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Family Guy


Nov 6, 2006

Platform reviewed: PSP

Licensed games, especially those based on TV shows, are a crapshoot. You either get fantastic stuff, like The Simpsons: Hit & Run, or you get a UMD of Much Boredeom, which is what the Family Guy game is. Here’s a title that does little but stick a slight bit of comedy, and I do mean slight, into a simplistic platformer/shooter/stealth title.

Yes, you read that right, The Family Guy aims to be everything to everyone when it comes to gameplay. When you start the game as baby uber-genius Stewie, you’re stuck running around the house doing plenty of platforming to collect bolts to upgrade you zapper gun. From there on, you know how the Stewie levels will go. Lots of roaming around small levels looking for specific items, firing the grappling hook and generally stifling an onslaught of yawns. Sure the world inside the game is peppered with lots of inside jokes for fans, and some raunch and general silliness, but that’ll only keep even the most hardcore fan happy for an hour or two. Even the mini-games, which are pretty minimalist, provide little reason to keep playing.

Other levels have you playing as Peter and Brian, who handle action and stealth respectively. While the switching of characters aims to alleviate the monotony, the fun only lasts for so long before the repetitive nature of the gameplay sets in, and you’re looking to put the game away. Peter’s job is to beat up anyone and everyone, it’s like Bad Dudes meets Family Guy, but Bad Dudes is probably 100% more enjoyable, and the Bad Dudes never delivered a beat down to old women. Not that I’m trying to be politically correct, it’s just that this attempt at cool humor falls flat after the 2nd or 3rd smackdown. Brian’s “stealth” levels just don’t deserve many words. Don’t expect to do much more than memorize patrol patterns and keep trying until you get a round right.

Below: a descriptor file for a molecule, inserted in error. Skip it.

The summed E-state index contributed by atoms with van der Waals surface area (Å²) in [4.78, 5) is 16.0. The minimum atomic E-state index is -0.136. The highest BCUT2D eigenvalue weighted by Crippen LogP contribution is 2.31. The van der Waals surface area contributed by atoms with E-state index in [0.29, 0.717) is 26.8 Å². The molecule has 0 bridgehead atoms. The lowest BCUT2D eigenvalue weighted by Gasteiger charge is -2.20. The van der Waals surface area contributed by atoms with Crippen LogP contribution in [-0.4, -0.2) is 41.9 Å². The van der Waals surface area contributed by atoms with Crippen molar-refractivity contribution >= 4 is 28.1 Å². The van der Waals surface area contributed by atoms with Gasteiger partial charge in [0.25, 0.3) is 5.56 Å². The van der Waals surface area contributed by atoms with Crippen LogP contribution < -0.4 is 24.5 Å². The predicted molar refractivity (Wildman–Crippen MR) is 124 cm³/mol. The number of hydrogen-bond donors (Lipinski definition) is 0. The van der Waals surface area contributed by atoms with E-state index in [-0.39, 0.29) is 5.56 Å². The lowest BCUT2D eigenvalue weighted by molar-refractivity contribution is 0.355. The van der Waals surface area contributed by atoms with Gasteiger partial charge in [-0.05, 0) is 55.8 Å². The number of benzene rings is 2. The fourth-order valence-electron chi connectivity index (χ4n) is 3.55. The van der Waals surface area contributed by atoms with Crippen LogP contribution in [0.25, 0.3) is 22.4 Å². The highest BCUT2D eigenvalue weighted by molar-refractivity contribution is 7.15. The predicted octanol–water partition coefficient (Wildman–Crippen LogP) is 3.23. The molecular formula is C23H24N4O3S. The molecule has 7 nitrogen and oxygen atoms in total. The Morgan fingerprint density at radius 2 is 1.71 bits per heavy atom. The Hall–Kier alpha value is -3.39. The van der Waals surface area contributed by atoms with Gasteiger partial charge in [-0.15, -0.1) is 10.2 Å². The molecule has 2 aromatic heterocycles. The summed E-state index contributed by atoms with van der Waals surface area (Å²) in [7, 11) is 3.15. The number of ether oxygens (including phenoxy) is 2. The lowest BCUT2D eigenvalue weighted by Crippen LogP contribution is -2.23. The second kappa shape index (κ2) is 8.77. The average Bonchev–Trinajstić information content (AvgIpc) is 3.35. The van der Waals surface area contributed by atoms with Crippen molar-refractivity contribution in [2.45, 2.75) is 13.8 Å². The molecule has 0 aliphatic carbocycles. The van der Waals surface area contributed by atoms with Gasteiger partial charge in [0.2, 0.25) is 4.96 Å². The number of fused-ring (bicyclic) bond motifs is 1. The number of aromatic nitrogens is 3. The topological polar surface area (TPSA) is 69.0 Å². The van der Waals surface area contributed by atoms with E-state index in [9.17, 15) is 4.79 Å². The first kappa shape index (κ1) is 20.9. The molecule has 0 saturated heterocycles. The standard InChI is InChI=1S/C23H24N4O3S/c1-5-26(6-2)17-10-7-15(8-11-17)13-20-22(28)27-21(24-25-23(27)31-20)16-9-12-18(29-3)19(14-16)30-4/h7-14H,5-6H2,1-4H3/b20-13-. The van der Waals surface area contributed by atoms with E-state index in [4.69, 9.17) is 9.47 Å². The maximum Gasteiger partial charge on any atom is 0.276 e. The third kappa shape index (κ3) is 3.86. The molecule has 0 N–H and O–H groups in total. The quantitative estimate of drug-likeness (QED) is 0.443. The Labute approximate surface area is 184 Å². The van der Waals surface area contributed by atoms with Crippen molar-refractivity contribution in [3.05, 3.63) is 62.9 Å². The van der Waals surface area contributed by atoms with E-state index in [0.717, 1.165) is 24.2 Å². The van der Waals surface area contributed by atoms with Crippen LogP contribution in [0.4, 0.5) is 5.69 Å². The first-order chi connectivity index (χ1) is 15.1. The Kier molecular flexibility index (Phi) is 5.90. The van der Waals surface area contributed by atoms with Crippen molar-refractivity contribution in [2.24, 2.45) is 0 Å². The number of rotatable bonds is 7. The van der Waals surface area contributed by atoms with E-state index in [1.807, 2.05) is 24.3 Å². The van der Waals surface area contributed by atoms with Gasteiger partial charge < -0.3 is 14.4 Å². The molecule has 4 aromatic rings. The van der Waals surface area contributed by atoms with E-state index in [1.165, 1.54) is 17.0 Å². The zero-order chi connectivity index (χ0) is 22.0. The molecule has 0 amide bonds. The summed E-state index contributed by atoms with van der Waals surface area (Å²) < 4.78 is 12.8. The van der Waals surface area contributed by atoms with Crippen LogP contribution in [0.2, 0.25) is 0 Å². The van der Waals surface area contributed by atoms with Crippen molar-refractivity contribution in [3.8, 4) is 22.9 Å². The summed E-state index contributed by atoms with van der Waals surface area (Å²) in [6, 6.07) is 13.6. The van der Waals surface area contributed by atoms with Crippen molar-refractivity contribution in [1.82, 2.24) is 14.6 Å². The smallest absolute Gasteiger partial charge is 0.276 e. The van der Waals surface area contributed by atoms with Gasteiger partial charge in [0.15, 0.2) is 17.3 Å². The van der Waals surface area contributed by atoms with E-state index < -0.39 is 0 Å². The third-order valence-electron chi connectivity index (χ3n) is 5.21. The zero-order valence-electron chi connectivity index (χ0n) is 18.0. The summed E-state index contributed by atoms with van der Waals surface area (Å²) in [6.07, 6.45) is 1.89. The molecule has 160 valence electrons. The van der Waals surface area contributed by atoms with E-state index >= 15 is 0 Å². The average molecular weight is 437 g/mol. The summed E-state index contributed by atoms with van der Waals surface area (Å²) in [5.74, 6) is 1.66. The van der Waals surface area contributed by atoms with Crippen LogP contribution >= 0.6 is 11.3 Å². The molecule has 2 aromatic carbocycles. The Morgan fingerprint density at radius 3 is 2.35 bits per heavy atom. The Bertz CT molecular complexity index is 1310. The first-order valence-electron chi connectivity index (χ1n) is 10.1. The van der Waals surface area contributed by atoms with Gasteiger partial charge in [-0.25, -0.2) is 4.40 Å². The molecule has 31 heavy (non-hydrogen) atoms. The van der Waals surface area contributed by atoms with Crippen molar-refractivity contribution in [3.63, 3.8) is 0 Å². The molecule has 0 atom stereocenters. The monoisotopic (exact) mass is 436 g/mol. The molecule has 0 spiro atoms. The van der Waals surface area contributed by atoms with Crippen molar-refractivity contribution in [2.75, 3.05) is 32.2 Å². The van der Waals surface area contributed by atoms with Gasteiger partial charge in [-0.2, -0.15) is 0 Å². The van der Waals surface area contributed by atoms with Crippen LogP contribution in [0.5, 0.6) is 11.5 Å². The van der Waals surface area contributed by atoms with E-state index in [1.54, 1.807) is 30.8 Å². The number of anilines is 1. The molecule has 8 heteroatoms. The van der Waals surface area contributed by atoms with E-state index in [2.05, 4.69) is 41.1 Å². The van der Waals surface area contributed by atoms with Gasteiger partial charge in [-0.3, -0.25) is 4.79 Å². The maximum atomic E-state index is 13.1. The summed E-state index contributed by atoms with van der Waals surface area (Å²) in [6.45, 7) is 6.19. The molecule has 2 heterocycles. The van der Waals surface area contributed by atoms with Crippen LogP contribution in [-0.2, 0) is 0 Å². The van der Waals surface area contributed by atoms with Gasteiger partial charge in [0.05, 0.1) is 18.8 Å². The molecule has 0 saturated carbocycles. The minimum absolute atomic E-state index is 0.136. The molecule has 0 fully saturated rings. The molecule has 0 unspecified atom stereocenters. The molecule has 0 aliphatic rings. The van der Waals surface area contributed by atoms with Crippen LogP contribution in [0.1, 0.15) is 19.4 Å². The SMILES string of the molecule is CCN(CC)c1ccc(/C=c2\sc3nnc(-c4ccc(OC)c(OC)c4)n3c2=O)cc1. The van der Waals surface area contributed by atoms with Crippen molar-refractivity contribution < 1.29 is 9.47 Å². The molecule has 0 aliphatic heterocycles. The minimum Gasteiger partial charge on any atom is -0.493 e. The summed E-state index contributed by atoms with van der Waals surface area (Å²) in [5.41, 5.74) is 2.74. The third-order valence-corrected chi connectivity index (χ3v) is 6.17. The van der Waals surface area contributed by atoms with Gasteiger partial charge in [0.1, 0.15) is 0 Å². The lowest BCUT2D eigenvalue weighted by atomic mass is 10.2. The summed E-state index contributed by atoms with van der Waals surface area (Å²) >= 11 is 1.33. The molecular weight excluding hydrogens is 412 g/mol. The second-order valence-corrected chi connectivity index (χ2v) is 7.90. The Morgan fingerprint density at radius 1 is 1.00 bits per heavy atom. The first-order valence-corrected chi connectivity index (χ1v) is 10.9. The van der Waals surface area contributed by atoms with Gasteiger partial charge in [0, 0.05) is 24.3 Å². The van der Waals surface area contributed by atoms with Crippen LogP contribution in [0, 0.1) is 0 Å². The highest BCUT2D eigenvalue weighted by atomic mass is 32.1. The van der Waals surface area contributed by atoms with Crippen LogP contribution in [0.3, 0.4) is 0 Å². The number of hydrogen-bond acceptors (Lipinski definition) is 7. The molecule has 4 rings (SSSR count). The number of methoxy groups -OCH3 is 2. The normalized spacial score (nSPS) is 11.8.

For fans of the TV series, the game retains all the character of the show. It’s got some raunch, some silliness, the exact art style and the voice acting. The voice acting, however, gets old fast, with each character limited to repeating the same handful of lines during play.

Family Guy is the kind of game that only a die-hard fan would love, and probably for only a half-dozen hours. Everyone else will tire of its basic nature quickly, and the sheer repetitiveness will have you rushing this game to the trade-in counter.

Overall: 5
Bland and boring, just another abuse of a popular license.

– Craig Falstaff

By Sara

My name is Sara Anslee, I live in Colorado. I am very fond of gaming, writing, and blogging. I share the latest news and tips about sports games, video games, gaming movies, gaming devices, and accessories. I also love watching movies and traveling.